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Physics card price

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May 22, 2005 10:50:44 AM

Archived from groups: comp.sys.ibm.pc.games.action (More info?)

http://www.xbitlabs.com/news/multimedia/display/2005052...

"The cards based on the new AGEIA PhysX processor will start sampling
in Q3 2005, and when they appear in retail in Q4 their price is
supposed to be between $249 and $299"

They are really going to fly off the shelves at that price aren't
they!
--
Andrew, contact via interpleb.blogspot.com
Help make Usenet a better place: English is read downwards,
please don't top post. Trim replies to quote only relevant text.
Check groups.google.com before asking an obvious question.

More about : physics card price

May 22, 2005 11:07:59 AM

Archived from groups: comp.sys.ibm.pc.games.action (More info?)

I really wonder at the use of these, in particular with the advent of
dual-core cpus.

If you can make a system call and have the physics off-loaded to this card,
you could just as easily have the system call look for the presence of a 2nd
cpu and hand off the task as another thread.

rms
Anonymous
May 22, 2005 4:25:27 PM

Archived from groups: comp.sys.ibm.pc.games.action (More info?)

On Sun, 22 May 2005 06:50:44 GMT, Andrew <spamtrap@localhost.> wrote:

>http://www.xbitlabs.com/news/multimedia/display/2005052...
>
>"The cards based on the new AGEIA PhysX processor will start sampling
>in Q3 2005, and when they appear in retail in Q4 their price is
>supposed to be between $249 and $299"
>
>They are really going to fly off the shelves at that price aren't
>they!

More to the point, if I went out and got one today what games are actually
going to work with it?
Related resources
May 22, 2005 4:32:11 PM

Archived from groups: comp.sys.ibm.pc.games.action (More info?)

On Sun, 22 May 2005 12:25:27 GMT, Memnoch
<memnoch@nospampleaseimbritish.ntlworld.com> wrote:

>More to the point, if I went out and got one today what games are actually
>going to work with it?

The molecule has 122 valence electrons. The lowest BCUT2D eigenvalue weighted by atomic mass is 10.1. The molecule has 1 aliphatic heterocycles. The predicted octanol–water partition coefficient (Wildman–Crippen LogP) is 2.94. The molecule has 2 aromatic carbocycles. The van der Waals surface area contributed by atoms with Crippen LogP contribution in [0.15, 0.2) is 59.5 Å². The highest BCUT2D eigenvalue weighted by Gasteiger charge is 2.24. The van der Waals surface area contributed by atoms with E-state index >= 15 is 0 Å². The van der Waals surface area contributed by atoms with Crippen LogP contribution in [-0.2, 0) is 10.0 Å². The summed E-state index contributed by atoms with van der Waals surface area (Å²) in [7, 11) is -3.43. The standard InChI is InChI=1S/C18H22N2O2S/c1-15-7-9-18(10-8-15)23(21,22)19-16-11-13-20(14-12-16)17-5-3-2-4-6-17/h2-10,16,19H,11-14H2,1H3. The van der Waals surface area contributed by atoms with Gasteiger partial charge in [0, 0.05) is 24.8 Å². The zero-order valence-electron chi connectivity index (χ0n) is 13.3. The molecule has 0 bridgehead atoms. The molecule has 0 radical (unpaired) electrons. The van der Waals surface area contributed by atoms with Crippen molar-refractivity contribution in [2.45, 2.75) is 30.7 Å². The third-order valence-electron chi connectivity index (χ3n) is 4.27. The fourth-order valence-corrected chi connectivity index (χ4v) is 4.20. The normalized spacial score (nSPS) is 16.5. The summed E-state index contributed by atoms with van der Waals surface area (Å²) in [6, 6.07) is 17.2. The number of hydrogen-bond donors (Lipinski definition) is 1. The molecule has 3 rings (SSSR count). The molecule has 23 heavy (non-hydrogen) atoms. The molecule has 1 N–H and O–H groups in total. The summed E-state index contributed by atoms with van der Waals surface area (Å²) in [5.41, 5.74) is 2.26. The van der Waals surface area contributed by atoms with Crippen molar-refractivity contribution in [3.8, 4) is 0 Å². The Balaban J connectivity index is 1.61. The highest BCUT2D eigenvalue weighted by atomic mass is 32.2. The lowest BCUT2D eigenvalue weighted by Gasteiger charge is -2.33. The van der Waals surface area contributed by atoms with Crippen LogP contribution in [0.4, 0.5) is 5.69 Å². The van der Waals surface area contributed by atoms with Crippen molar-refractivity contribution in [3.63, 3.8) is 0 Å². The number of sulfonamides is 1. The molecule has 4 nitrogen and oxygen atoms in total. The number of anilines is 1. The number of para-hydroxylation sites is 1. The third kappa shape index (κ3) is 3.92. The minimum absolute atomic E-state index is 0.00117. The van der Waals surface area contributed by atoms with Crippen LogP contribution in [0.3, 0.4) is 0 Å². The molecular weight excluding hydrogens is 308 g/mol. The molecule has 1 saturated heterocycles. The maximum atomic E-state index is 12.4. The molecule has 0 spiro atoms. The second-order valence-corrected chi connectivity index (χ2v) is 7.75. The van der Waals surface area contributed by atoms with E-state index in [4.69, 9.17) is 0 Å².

There are a few games penciled in for supporting it, but I think the
key issue is that no game (for the forseable future) will require it
so it will only add a bit of fluff to a game, not affect the core
gameplay. I really can't see a point of such a card, it stands no
chance of becoming mainstream, especially at that price point.
--
Andrew, contact via interpleb.blogspot.com
Help make Usenet a better place: English is read downwards,
please don't top post. Trim replies to quote only relevant text.
Check groups.google.com before asking an obvious question.
Anonymous
May 22, 2005 7:11:36 PM

Archived from groups: comp.sys.ibm.pc.games.action (More info?)

"rms" <rsquires@flashREMOVE.net> wrote in message
news:jdWje.3838$VS6.1255@newssvr19.news.prodigy.com...
>I really wonder at the use of these, in particular with the advent of
>dual-core cpus.
>
> If you can make a system call and have the physics off-loaded to this
> card, you could just as easily have the system call look for the presence
> of a 2nd cpu and hand off the task as another thread.
>
> rms
>

I could see graphics cards possibly adding a physics CPU (a PPU?). I can't
imagine one physics processor being that much more advantageous over
another, like with graphics. Other than how many particles it can calculate,
I guess. But we will see how it pans out. I thought "3D" graphics cards were
just a gimmick. Until I played Descent 2 with my first Monster 3D card....
drool.

However, I can see how not only does a gamer have to worry about a
motherboard, CPU, and graphics card, but what physics card to get too.
yikes. So just when you think things are getting better with onboard LAN,
USB, and sound, you are now filling up your PCI(e) slots with more stuff.

Unless someone comes up with a way to calculate physics of particles that
revolutionizes the world, all I can see it needing is pure horsepower which
will determine how many particles can be calculated.
Anonymous
May 22, 2005 7:58:37 PM

Archived from groups: comp.sys.ibm.pc.games.action (More info?)

On Sun, 22 May 2005 06:50:44 GMT, Andrew <spamtrap@localhost.> wrote:

>http://www.xbitlabs.com/news/multimedia/display/2005052...
>
>"The cards based on the new AGEIA PhysX processor will start sampling
>in Q3 2005, and when they appear in retail in Q4 their price is
>supposed to be between $249 and $299"
>
>They are really going to fly off the shelves at that price aren't
>they!
>--

DEAD-DUCK....

Developers will use the processing power of the dual-core CPU,
not program for a minimal-sales peripheral. Anyway, where are
the extra slots in a PCIe MB not potentially taken up by avid
extreme gamers ( the only people that might buy this card)
with extra graphics cards (PCIe) and/or audio/media processing
cards (PCI) ? The dual-core CPU takes up no extra space !!

John Lewis

>Andrew, contact via interpleb.blogspot.com
>Help make Usenet a better place: English is read downwards,
>please don't top post. Trim replies to quote only relevant text.
>Check groups.google.com before asking an obvious question.
Anonymous
May 23, 2005 2:45:12 AM

Archived from groups: comp.sys.ibm.pc.games.action (More info?)

x-no-archive: yes

what is the biggest complain pc gamers have with the obvious
exception of steam?
its high cost in pc games

what is one of the biggest challenges in pc games besides
fighting steam piracy and consoles?
controlling the escalation of prices in pc games

we can't let pc games become a elitist expensive for a minority
type of entertainment